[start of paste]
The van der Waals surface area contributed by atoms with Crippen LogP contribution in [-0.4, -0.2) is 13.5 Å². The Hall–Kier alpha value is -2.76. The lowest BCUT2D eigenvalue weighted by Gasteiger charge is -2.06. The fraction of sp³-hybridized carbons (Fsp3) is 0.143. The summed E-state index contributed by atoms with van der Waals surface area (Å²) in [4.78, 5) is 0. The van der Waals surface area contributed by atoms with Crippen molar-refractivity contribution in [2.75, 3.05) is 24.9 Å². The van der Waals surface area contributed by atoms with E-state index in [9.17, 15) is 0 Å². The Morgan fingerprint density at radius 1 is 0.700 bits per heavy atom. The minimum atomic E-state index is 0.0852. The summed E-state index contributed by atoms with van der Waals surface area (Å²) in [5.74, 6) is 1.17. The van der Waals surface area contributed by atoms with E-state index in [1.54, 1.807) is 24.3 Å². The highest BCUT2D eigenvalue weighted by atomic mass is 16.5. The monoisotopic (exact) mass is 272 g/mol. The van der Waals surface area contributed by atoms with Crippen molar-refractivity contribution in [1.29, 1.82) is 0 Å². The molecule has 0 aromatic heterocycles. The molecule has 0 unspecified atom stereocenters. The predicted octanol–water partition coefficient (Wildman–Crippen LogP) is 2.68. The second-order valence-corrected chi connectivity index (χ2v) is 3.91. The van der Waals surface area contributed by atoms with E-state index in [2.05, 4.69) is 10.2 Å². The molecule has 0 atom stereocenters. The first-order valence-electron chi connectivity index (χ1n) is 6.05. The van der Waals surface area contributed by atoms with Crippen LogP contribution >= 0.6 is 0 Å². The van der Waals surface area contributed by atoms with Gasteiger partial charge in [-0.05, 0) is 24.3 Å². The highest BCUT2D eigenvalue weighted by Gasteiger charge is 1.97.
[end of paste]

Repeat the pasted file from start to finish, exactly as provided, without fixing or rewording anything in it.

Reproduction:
The van der Waals surface area contributed by atoms with Crippen LogP contribution in [-0.4, -0.2) is 13.5 Å². The Hall–Kier alpha value is -2.76. The lowest BCUT2D eigenvalue weighted by Gasteiger charge is -2.06. The fraction of sp³-hybridized carbons (Fsp3) is 0.143. The summed E-state index contributed by atoms with van der Waals surface area (Å²) in [4.78, 5) is 0. The van der Waals surface area contributed by atoms with Crippen molar-refractivity contribution in [2.75, 3.05) is 24.9 Å². The van der Waals surface area contributed by atoms with E-state index in [9.17, 15) is 0 Å². The Morgan fingerprint density at radius 1 is 0.700 bits per heavy atom. The minimum atomic E-state index is 0.0852. The summed E-state index contributed by atoms with van der Waals surface area (Å²) in [5.74, 6) is 1.17. The van der Waals surface area contributed by atoms with E-state index in [1.54, 1.807) is 24.3 Å². The highest BCUT2D eigenvalue weighted by atomic mass is 16.5. The monoisotopic (exact) mass is 272 g/mol. The van der Waals surface area contributed by atoms with Crippen molar-refractivity contribution in [1.29, 1.82) is 0 Å². The molecule has 0 aromatic heterocycles. The molecule has 0 unspecified atom stereocenters. The predicted octanol–water partition coefficient (Wildman–Crippen LogP) is 2.68. The second-order valence-corrected chi connectivity index (χ2v) is 3.91. The van der Waals surface area contributed by atoms with E-state index in [2.05, 4.69) is 10.2 Å². The molecule has 0 atom stereocenters. The first-order valence-electron chi connectivity index (χ1n) is 6.05. The van der Waals surface area contributed by atoms with Crippen LogP contribution >= 0.6 is 0 Å². The van der Waals surface area contributed by atoms with Gasteiger partial charge in [-0.05, 0) is 24.3 Å². The highest BCUT2D eigenvalue weighted by Gasteiger charge is 1.97.